Advertisement > Harnessing the power of Gift Aid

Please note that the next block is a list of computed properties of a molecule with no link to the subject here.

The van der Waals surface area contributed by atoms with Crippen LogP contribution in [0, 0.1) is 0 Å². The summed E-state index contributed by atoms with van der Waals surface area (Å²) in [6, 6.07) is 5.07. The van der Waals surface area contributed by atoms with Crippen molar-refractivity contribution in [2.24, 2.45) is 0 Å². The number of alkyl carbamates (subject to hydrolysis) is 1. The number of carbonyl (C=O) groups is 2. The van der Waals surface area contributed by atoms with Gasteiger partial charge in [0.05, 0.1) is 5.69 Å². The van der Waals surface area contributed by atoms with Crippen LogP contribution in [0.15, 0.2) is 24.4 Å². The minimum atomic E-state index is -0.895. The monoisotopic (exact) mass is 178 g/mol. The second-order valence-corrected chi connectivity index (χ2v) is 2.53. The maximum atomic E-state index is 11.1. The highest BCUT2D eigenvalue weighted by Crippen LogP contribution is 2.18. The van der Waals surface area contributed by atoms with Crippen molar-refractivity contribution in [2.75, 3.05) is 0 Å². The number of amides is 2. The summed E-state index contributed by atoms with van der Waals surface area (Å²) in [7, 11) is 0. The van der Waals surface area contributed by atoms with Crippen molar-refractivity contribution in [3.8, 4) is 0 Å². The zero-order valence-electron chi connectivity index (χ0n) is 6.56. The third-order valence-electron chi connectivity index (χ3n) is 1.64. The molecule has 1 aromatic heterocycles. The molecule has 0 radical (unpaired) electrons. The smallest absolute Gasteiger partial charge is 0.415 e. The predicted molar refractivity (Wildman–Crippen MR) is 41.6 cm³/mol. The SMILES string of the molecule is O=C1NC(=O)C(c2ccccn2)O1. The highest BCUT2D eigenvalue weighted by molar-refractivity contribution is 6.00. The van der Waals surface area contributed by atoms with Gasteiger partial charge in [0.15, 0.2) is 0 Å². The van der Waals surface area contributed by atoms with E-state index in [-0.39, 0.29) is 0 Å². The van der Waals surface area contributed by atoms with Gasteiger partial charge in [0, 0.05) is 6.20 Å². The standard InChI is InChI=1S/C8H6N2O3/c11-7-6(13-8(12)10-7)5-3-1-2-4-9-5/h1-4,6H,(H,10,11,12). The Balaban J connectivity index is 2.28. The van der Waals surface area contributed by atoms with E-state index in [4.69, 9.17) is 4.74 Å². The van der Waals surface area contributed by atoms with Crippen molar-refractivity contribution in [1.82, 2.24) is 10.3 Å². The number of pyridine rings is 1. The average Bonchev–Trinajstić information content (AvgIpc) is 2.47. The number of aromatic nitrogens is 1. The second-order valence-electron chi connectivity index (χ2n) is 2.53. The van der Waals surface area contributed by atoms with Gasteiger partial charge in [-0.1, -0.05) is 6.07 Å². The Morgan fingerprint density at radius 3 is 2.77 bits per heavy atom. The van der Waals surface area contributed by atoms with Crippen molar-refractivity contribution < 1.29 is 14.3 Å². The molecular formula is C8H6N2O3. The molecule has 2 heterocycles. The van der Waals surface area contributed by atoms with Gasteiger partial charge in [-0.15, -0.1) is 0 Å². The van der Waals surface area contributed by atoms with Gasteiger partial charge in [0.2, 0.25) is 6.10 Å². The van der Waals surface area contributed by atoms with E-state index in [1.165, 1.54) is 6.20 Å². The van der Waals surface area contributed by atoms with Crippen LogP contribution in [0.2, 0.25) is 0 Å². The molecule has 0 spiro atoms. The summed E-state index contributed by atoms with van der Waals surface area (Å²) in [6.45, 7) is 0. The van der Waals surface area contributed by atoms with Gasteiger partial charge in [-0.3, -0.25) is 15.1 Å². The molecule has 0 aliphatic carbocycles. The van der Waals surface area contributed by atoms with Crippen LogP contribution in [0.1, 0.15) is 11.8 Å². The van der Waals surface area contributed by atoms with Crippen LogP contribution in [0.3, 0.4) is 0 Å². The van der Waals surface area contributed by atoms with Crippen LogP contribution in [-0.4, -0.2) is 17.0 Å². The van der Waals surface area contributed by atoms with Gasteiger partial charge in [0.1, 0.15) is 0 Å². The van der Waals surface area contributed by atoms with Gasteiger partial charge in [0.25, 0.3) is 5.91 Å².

first_img AddThis Sharing ButtonsShare to TwitterTwitterShare to FacebookFacebookShare to LinkedInLinkedInShare to EmailEmailShare to WhatsAppWhatsAppShare to MessengerMessengerShare to MoreAddThis Barry Gower heads the GAIN service at H W Fisher & Company, telephone 020 7380 4939 e-mail [email protected] Tagged with: Finance About Howard Lake Howard Lake is a digital fundraising entrepreneur. Publisher of UK Fundraising, the world’s first web resource for professional fundraisers, since 1994. Trainer and consultant in digital fundraising. Founder of Fundraising Camp and co-founder of Researching massive growth in giving. Advertisement > Harnessing the power of Gift Aid Howard Lake | 14 May 2003 | News This allowed declarations to be made not only in writing but electronically (via e-mail and the Internet). It also removed the requirements for a signature and even catered for declarations to be made orally, whether in person or remotely – by telephone or radio pledge, for example.As an added incentive, higher rate tax-payers are now able to claim income tax relief on the difference between the basic and higher rates of tax for the amount given. Originally, gifts had to be worth between £600 and £5 million to qualify. The upper limit was abolished in 1991, and the minimum limit was lowered to £250 in 1993.Although these changes improved matters, the results are still disappointing. Accurate figures are difficult to obtain, but it is estimated that Gift Aid recovery is currently no higher than 30 per cent and probably rather less. To put this in perspective, consider a charity with donations of £1million, and assume that it is recovering 25 per cent of Gift Aid. If this could be increased to 35 per cent (surely not an unrealistic target) the result would be an additional £28,000 per annum. But recoveries can go back to April 2000. The potential sum is therefore £84,000, all from a modest increase in Gift Aid efficiency. How can we help?One important reason for the poor results is that few charities have considered the implication of the simplified declarations. Accordingly, many continue to produce Gift Aid forms that are needlessly complex, and which undoubtedly act as a disincentive to donors.When we advise charities on these matters, our first step is always to ensure that their Gift Aid forms are correct and take full advantage of the relaxation of the rules. But the real opportunity lies in finding a means of encouraging donors, present and past, to make a declaration. This is at the heart of our Gift Aid service for charities, which we call GAIN (Gift Aid Income Now). GAIN consist of two related services: consultancy – which I will describe in a moment – and outsourcing. In essence, our outsourcing service means we effectively act as a charity’s Gift Aid recovery department. With the prior agreement of our clients, we contact donors to encourage them to make Gift Aid declarations and ensure that they are correctly and legally completed. We process all Gift Aid claims on a timely basis and submit them to the Inland Revenue, bearing in mind the need for regular cash flow and proper accounting. If our clients wish, we also provide a payment and banking service by liaising between the Inland Revenue and a charity’s own bank. Finally, we provide a full reporting service on the effectiveness of a charity’s Gift Aid recovery programme.Perhaps some charities may be attracted by this idea, but are concerned about costs. As we are entirely confident about our ability to recover worthwhile sums, we base our fees purely on a percentage of the additional revenue we generate. Should we be unsuccessful (very unlikely, I believe) there will be no fees at all.As well as outsourcing, I mentioned consultancy. Here, our services cover the following: A full assessment of a charity’s fundraising programme to determine the suitability for Gift Aid. A review of a charity’s activities to ensure cost effective use of Gift Aid. For example we will evaluate the idea cut off point below which collection of Gift Aid is not viable.A complete analysis of the data base to identify donations that could qualify for Gift Aid.A review of the Gift Aid declaration forms to ensure they comply with Inland Revenue requirements and are not unnecessarily complex.I began by saying that Gift Aid has the potential to transform charitable finance. It is a great shame, to put it mildly, that very few if any organisations are benefiting as they could. I have no doubt that GAIN can turn a potential into a reality. If readers of our newsletter would like to learn more, I hope they will contact me by telephone or e-mail.  29 total views,  2 views today AddThis Sharing ButtonsShare to TwitterTwitterShare to FacebookFacebookShare to LinkedInLinkedInShare to EmailEmailShare to WhatsAppWhatsAppShare to MessengerMessengerShare to MoreAddThis Barry Gower of H W Fisher & Company explains how to transform charities’ finances with Gift Aid.When the Gift Aid scheme was introduced in 1990 it appeared to be one of the most important innovations in the history of the voluntary sector, with the potential to transform charities’ finances. Unfortunately, the results have been far less beneficial than many hoped. Why is that so and what can be done?Gift Aid allows basic-rate tax relief to be reclaimed on gifts of money to from individuals and close companies. A number of changes have been made since its introduction, the most significant in April 2000 following the Charities’ Tax Review (Finance Act 2000). This abolished the minimum threshold of donation of £250 and introduced a simplified Gift Aid Declaration. Advertisementlast_img read more